By Sam Margolin, Staff Writer
Starting in the fall of 2018, USM will again offer various degree programs in foreign language such as bachelor of arts in Linguistics, with French and Spanish Concentrations as well as minors in both Spanish and French. Other regularly offered courses that have been returned or strengthened include Latin, German, Italian and Chinese. Some of these degree programs, classes, and professors became unavailable as a result of the budgetary and retrenchment crisis of 2014. The Linguistics department has now absorbed the foreign language programs and oversees the hiring and curriculum developments. New experimental language programs such as Wabanaki and Somali will also be available through a new Critical Languages Department. Critical language is the term used to describe the process of hiring local multilingual community members as educators to serve both students and themselves. By using local educators, colleges can offer professors who have first-hand cultural and language knowledge as well as connect and educate those community members about teaching professionally.
In recent issues of the Free Press, intercultural connections have been highlighted as an important tool in the arsenal of the modern college student. The ability to connect and understand another person’s background and point of view allows people to adopt new ideologies and learn new skills. How someone connects to and understands their environment and their community has a direct effect on how they treat that environment and that community. In order for students to respect and accept each other’s differences, they must first be given the opportunity to connect with a new culture and possess the tools to decipher and translate words and social norms. Without the use of language, cultural connections have no chance of conveying meaning in a deep and accurate sense.
Universities and colleges within the United States have usually had a very steady rise in foreign language classes and programs. According to a report conducted by the Modern Language Association in 2016, enrollment in language courses other than English between 2013 and 2016 fell by 9.2 percent. There had been a sustained growth since 1980 with one exception of decline in 1995. American Sign Language, Arabic and Korean were some of languages to show increased enrolment, leaving some of the most common languages, Spanish and French, displaced. This trend can be seen on college campuses around the country and makes it difficult for Americans to become multilingual. America is falling even further behind in the race to multicultural and linguistic understanding.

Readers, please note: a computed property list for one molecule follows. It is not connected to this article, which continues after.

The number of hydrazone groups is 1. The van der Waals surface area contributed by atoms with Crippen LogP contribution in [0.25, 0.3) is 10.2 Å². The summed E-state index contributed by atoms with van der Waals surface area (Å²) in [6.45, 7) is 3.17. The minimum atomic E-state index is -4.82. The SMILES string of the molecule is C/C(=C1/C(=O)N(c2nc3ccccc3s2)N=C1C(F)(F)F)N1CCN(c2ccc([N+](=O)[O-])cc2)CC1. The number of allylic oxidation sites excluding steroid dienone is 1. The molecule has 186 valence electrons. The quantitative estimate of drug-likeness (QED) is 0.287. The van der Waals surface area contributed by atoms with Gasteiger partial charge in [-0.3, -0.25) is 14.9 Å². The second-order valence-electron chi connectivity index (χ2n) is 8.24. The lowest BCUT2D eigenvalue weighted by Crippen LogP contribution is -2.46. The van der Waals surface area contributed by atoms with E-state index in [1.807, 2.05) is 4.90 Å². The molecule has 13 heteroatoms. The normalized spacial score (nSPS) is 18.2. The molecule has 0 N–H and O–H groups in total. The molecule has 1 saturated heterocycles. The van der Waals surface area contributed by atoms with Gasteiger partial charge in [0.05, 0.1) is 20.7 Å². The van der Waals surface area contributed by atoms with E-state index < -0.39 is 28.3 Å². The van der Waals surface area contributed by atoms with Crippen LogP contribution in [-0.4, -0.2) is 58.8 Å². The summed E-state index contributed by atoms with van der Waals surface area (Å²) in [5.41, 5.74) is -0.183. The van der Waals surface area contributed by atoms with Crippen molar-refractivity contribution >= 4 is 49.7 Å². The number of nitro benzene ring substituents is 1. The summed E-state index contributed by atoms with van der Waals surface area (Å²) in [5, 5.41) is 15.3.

In a 2012 New York Times article entitled, “Budget-Cutting Colleges Bid Some Languages Adieu” by Lisa Foderaro, she writes about the cutting of foreign language programs and it’s deep impact on universities, especially liberal arts colleges that pride themselves on inclusivity and community values. The paradox that emerges reveals how crucial foreign language programs are to higher education. Foderaro writes, “many schools are eliminating language degrees and graduate programs just as they begin to embrace an international mission: opening campuses abroad, recruiting students from overseas and talking about graduating citizens of the world.” This notion of tuning students into not just American professionals, but “citizens of the world” goes hand in hand with the modern landscape of culture.